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How to Write Like an Expert
by Moira Allen

Return to Starting Your Writing Career · Print/Mobile-Friendly Version

Most special-interest magazines look for "expert" commentary on the subjects they cover. But even if you lack a professional's expertise on a particular topic, your chances of making a sale may still be better than you think. When I edited a pet magazine, I preferred non-expert writers to non-writer experts, because such writers offered expertise in six critical areas:

1) Understanding. If you're writing for a market you're familiar with, you may have a better understanding of the needs and interests of its audience than an "expert." You have a sense of what needs to be communicated to people like yourself--and how. For example, suppose that you're a cat owner writing about a feline disease for a cat magazine. While a veterinarian could tell readers about the pathology of the disease, you know how this information might affect other cat owners. As an expert in cat ownership, you can determine whether it is more important to focus on recognizing the symptoms of the disease, providing preventive treatment for your cat or the environment, or treating the cat when it becomes ill.

2) Communication. Writers serve as translators between the technical experts and the audience. That veterinarian you interview may tell you all about histolytes and platelets and blood counts, but such information won't help your audience until you've translated it into language the pet owner understands--and framed it in a context that makes the information meaningful.

3) Personal Experience. Experts often don't provide information as to how the subject in question actually affects the lives of ordinary people. Writers, on the other hand, often develop a topic based on an experience they've had--what you learned when your cat contracted a particular disease, for example. Thus, you know that an article on "how to give cats shots" will not have as much impact as an article on feline diabetes that follows one pet owner's experience with the illness, including how she learned to give her cat regular insulin injections. Even if you haven't had a specific experience, you have a shared background with your readers that will help you communicate what readers need to know. You share their fears and concerns, and thus can express the answers or information a reader needs to deal with those concerns.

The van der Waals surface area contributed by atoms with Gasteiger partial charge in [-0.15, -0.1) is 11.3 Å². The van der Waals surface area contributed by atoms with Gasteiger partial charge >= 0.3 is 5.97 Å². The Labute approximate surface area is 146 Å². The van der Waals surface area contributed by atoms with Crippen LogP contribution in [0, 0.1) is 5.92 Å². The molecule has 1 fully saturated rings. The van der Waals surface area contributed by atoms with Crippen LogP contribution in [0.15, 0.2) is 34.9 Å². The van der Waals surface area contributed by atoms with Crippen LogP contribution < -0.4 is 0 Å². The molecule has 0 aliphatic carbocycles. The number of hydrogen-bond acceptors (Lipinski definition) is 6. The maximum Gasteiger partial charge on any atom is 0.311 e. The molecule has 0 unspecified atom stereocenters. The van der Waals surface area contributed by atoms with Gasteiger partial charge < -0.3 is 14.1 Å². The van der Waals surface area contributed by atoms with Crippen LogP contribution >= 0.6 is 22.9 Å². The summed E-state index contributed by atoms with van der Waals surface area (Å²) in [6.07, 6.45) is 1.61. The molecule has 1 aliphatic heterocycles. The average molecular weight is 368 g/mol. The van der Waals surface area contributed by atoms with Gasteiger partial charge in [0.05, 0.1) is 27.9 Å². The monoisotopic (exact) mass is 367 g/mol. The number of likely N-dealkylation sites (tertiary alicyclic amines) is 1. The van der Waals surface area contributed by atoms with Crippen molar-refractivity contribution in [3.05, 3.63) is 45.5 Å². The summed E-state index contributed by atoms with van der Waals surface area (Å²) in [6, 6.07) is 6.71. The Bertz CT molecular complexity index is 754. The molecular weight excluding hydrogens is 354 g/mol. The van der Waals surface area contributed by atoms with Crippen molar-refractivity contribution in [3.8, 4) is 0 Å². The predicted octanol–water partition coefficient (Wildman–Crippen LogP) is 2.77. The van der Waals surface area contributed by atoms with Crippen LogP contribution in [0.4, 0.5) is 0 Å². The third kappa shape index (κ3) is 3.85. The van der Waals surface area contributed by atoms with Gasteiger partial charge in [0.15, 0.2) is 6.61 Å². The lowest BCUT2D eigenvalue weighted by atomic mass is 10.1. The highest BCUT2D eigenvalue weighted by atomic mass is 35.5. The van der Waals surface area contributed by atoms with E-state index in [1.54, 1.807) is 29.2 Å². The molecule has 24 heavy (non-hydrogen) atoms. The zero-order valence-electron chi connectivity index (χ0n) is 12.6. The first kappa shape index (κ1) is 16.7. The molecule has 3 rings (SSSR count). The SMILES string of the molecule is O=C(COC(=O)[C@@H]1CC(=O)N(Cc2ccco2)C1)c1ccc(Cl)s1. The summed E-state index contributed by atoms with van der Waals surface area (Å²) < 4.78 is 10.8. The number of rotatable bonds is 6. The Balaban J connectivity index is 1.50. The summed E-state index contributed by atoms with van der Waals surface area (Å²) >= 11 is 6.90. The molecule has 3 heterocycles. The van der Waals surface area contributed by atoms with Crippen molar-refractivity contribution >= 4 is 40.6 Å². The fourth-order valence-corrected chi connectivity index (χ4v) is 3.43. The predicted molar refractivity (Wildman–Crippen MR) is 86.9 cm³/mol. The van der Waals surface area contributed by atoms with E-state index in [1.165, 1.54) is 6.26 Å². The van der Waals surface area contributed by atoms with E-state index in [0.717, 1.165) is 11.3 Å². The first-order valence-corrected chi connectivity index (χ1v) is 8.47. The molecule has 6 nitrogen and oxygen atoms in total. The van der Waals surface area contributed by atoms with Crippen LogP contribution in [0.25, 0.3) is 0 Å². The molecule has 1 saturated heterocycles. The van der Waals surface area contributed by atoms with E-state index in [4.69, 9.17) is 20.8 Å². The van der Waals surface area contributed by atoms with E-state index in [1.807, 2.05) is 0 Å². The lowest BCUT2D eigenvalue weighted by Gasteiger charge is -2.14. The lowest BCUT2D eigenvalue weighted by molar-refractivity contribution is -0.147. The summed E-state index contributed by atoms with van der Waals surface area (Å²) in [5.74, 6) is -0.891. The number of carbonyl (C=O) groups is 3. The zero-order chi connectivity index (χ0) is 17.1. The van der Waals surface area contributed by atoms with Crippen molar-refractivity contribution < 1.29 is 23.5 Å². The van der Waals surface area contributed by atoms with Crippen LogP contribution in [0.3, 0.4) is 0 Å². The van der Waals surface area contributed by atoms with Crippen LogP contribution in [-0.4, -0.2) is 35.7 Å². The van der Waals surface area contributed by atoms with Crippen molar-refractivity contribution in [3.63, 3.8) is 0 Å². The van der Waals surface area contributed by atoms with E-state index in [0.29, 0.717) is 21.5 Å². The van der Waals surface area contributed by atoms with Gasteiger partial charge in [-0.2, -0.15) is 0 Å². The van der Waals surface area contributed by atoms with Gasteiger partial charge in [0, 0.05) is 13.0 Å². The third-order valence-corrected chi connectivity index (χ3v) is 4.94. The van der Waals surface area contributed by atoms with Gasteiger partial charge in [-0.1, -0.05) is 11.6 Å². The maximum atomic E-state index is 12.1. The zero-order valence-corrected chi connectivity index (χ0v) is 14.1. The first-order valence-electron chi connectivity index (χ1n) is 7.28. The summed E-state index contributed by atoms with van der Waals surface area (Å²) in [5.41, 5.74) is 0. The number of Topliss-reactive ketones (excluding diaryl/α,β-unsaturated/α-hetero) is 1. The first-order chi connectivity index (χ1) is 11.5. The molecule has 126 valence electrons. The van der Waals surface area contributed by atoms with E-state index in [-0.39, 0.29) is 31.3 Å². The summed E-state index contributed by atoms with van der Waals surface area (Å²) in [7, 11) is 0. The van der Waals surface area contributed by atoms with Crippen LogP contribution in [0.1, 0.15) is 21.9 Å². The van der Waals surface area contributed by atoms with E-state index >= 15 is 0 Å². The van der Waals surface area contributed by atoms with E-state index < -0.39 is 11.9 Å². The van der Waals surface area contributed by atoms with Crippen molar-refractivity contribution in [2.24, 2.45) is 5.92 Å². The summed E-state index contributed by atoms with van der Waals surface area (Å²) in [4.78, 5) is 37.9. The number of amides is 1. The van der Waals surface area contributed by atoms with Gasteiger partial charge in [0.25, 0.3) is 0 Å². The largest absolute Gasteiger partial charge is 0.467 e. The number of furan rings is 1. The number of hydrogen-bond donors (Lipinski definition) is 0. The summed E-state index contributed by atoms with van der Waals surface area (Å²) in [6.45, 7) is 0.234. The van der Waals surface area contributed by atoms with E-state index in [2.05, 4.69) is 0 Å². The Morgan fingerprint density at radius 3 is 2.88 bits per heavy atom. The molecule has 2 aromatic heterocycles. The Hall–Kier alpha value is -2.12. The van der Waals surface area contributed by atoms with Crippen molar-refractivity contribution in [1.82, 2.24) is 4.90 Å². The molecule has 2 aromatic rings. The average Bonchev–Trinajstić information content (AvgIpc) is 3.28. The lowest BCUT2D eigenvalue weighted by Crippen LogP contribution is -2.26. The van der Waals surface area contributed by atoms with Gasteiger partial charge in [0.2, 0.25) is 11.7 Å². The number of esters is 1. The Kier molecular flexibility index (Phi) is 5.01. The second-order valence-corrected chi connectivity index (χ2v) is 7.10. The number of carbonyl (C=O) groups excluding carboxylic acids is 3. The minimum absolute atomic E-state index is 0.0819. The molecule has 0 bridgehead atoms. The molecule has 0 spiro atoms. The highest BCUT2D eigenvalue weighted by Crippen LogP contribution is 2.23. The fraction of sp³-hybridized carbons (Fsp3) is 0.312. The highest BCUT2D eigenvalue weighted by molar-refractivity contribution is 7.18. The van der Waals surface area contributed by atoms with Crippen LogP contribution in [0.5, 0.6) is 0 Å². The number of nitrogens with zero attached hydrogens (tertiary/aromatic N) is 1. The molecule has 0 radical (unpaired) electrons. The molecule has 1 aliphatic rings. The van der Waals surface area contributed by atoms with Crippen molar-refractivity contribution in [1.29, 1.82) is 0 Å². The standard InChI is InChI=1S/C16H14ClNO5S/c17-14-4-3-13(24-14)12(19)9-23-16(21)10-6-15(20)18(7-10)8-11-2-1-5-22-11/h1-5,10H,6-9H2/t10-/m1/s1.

4) Balance. An article written by a "leading authority" on a particular subject may be brilliant, but one-sided. Writers, however, can examine controversies from all sides, following up leads and exploring various angles by interviewing experts with differing opinions or in different fields. For your article on feline diseases, for example, you might interview not only a veterinarian, but also a cat breeder, and perhaps some cat owners who have coped with their pets' illnesses. Thus, your article may present more information and more options than that written by an "expert."

5) Tact. Some experts simply aren't good communicators, while others don't understand the need to match their prose to the needs of the magazine's audience. Such "experts" often do not take kindly to having their work edited, either for content or for clarity. This makes it difficult for editors to work with them--and often makes them reluctant to work with the magazine again. However, writing clearly and working with editors to polish and refine your prose is part of a writer's job. If you take that job seriously, editors will find you a joy to work with, and will come back to you again and again with new assignments--and let you handle the difficulties of talking to experts!

6) Flexibility. Experts, by definition, are specialists. An editor won't be able to go back to the person who provided an article on dermatology, and ask for another article on obedience training. A writer's expertise, however, can be transferred from one subject to another with ease. Prove yourself able to handle two or three "expert" articles on different subjects, and you'll be one of the first writers an editor thinks of when the opportunity arises for a challenging assignment.

Copyright © 2001 Moira Allen
This article originally appeared in Writer's Digest.

This article may be reprinted provided that the author's byline, bio, and copyright notice are retained in their entirety. For complete details on reprinting articles by Moira Allen, please click HERE.

Moira Allen is the editor of Writing-World.com, and has written nearly 400 articles, serving as a columnist and regular contributor for such publications as The Writer, Entrepreneur, Writer's Digest, and Byline. An award-winning writer, Allen is the author of eight books, including Starting Your Career as a Freelance Writer, The Writer's Guide to Queries, Pitches and Proposals, and Writing to Win: The Colossal Guide to Writing Contests. In addition to Writing-World.com, Allen hosts VictorianVoices.net, a growing archive of articles from Victorian periodicals, and The Pet Loss Support Page, a resource for grieving pet owners. She lives in Maryland with her husband and the obligatory writer's cat. She can be contacted at editors "at" writing-world.com.


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